The board's statement that "drawings alone cannot form the basis of a valid claim" is too broad a generalization to be valid and is, furthermore, contrary to well-settled and long-established Patent Office practice. We cannot regard it as "well established." Consider, for one thing, that the sole disclosure in a design patent application is by means of a drawing. Rule 153, 35 U.S.C.Appendix. For another thing, consider that the only informative and significant disclosure in many electrical and chemical patents is by means of circuit diagrams or graphic formulae, constituting "drawings" in the case. To put this matter in proper perspective, however, consideration must also be given to actual Patent Office practice, taken in conjunction with the fundamental requirement that the invention claimed must be disclosed, in terms comprehensible to one of ordinary skill in the relevant art.


Patent Office Rule 118 authorizes, by implication at least, the amendment of the words in the written specification so as to add statements not originally contained in it to conform to originally filed drawings. Commenting on that rule, the Manual of Patent Examining Procedure, 3rd Ed. (MPEP), says, 608.04 (repeating a statement in 608.01(1):


"In establishing a disclosure applicant may rely not only on the specification and drawing as filed but also on the original claims if their content justifies it." [Emphasis ours.]


The practical, legitimate enquiry in each case of this kind is what the drawing in fact discloses to one skilled in the art. Whatever it does disclose may be added to the specification in words without violation of the statute and rule which prohibit "new matter," 35 U.S.C. § 132, Rule 118, for the simple reason that what is originally disclosed cannot be "new matter" within the meaning of this law. If the drawing, then, contains the necessary disclosure, it can "form the basis of a valid claim."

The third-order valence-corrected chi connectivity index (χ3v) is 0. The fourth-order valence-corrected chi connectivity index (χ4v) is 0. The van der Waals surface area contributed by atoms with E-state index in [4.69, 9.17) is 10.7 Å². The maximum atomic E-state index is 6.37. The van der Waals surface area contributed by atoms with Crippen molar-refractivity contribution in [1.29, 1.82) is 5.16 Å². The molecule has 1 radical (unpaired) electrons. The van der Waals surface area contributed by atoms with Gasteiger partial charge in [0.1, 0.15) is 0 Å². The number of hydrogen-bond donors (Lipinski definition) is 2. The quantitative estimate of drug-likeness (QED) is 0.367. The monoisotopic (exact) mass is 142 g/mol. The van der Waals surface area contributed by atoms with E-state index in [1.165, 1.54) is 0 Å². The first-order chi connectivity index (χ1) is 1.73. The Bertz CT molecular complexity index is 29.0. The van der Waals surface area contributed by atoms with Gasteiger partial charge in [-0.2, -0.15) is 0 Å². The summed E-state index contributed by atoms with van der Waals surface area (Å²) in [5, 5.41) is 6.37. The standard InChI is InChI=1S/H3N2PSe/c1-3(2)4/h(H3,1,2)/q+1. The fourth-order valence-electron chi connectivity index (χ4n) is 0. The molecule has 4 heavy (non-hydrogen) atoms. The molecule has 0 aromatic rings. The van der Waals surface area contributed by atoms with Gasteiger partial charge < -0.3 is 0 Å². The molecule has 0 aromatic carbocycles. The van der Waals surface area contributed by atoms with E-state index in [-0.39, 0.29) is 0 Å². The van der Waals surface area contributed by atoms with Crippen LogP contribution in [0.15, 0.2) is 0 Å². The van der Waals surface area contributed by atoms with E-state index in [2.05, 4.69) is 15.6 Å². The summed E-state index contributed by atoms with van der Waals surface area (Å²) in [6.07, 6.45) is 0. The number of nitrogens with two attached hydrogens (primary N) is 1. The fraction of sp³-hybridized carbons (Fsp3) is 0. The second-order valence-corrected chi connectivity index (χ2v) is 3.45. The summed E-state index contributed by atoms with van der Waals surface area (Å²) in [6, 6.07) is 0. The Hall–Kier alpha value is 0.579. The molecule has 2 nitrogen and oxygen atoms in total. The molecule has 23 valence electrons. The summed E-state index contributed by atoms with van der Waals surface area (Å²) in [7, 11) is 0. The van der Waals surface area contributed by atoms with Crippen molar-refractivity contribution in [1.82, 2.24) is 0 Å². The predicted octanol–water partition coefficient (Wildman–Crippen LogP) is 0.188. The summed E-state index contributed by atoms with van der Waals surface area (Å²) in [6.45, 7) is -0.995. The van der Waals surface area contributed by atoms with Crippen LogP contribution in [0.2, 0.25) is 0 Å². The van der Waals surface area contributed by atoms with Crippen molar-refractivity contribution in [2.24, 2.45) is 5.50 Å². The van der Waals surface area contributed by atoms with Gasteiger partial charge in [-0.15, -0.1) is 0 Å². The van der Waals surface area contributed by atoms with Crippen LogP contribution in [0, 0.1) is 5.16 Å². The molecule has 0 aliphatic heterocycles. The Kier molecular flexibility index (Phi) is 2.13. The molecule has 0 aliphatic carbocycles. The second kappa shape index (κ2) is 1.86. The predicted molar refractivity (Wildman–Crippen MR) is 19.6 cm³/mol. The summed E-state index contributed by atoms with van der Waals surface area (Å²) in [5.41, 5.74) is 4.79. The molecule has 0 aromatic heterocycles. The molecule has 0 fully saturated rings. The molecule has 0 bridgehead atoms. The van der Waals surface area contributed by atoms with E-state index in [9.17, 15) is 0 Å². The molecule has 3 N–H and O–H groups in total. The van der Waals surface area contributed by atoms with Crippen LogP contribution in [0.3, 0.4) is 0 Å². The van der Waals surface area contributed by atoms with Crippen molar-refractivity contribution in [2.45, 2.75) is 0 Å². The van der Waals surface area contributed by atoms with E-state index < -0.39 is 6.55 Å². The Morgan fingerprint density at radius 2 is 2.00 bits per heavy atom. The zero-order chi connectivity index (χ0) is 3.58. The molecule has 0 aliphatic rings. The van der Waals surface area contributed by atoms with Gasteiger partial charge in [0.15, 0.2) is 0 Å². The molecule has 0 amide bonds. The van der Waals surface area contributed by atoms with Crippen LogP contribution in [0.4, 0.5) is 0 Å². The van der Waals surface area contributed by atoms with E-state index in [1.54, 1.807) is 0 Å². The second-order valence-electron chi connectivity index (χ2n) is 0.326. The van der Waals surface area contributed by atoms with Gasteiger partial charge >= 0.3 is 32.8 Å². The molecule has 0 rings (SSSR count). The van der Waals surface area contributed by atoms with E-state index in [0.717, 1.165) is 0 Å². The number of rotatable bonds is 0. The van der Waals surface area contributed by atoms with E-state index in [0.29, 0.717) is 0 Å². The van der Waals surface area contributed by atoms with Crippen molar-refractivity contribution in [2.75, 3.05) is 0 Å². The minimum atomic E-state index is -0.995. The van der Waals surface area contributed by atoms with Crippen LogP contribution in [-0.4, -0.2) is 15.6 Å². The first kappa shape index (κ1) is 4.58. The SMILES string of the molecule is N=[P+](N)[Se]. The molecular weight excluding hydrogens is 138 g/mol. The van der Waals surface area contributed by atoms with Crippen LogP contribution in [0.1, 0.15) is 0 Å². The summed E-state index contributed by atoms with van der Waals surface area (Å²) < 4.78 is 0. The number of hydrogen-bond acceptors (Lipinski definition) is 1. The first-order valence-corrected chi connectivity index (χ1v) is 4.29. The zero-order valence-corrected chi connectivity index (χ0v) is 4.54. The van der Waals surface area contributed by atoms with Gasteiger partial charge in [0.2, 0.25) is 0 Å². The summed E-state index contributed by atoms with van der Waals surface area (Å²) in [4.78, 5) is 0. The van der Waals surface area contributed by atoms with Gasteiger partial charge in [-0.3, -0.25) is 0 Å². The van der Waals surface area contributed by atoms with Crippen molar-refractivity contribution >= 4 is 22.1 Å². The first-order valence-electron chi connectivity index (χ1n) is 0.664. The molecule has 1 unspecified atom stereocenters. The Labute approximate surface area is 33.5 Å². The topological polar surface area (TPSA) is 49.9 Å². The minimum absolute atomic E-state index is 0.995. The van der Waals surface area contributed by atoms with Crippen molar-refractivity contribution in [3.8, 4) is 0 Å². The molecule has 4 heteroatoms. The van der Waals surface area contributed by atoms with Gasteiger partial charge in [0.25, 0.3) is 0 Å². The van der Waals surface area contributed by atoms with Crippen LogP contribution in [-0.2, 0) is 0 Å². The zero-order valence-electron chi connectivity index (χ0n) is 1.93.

This is not to say that the Patent Office, before permitting a patent to issue, cannot at the same time enforce compliance with another requirement, found in its Rule 75(d), that "the terms and phrases used in the claims must find clear support or antecedent basis in the description so that the meaning of the terms in the claims may be ascertainable by reference to the description." [Emphasis ours.] This matter is further elucidated in MPEP 608.01(o) which clearly contemplates that it may be necessary to change or add to the language of the specification so as to provide proper support for the language of "new claims." It says:


"While an applicant is not limited to the nomenclature used in the application as filed, yet whenever by amendment of his claims, he departs therefrom, he should make appropriate amendment of his specification so as to have therein clear support or antecedent basis for the new terms appearing in the claims."


This would appear to be particularly applicable to situations, such as that at bar, where the applicant copies a claim from the patent of another, since it is unlikely that independent specification writers will use identical language in describing even identical embodiments of an invention. A copied claim is, in a mechanical case, almost certain to use terminology which will not find "antecedent basis" in the application of the one who copies it. But that is not the issue. The issue here is whether there is supporting "disclosure" and it does not seem, under established procedure of long standing, approved by this court, to be of any legal significance whether the disclosure is found in the specification or in the drawings so long as it is there.


McCrady, Patent Office Practice, Fourth Edition (1959), states in Sec. 54 (p. 77):


"Matter disclosed in the drawing alone, and not described in the specification as filed, has been held sufficient to support valid claims."


One of the cases cited in the footnote in support of that statement is this court's decision in Kendall v. Searles, 173 F.2d 986, 36 CCPA 1045, wherein one issue, raised throughout the interference by Kendall's motion to dissolve on the ground that Searles' disclosure did not support the counts, was whether Searles disclosed a ball-bearing, molded-plastic pulley wherein the parts were concentric and in axial alignment. This court said:


"The board noted that appellee [Searles] made no statement in his specification about accurate concentric and axial alignment of the pulley work surface and the bearing raceway. The board further noted, however, that it appeared from appellee's drawings that such alignment was present * * *.


"The limitations of the counts appear to be clearly disclosed by appellee. His drawings show that all parts of his construction are concentric, * * *. Accordingly, the court finds no manifest error in the concurring decisions of the tribunals of the Patent Office with respect to their disposition of appellant's motion to dissolve the interference."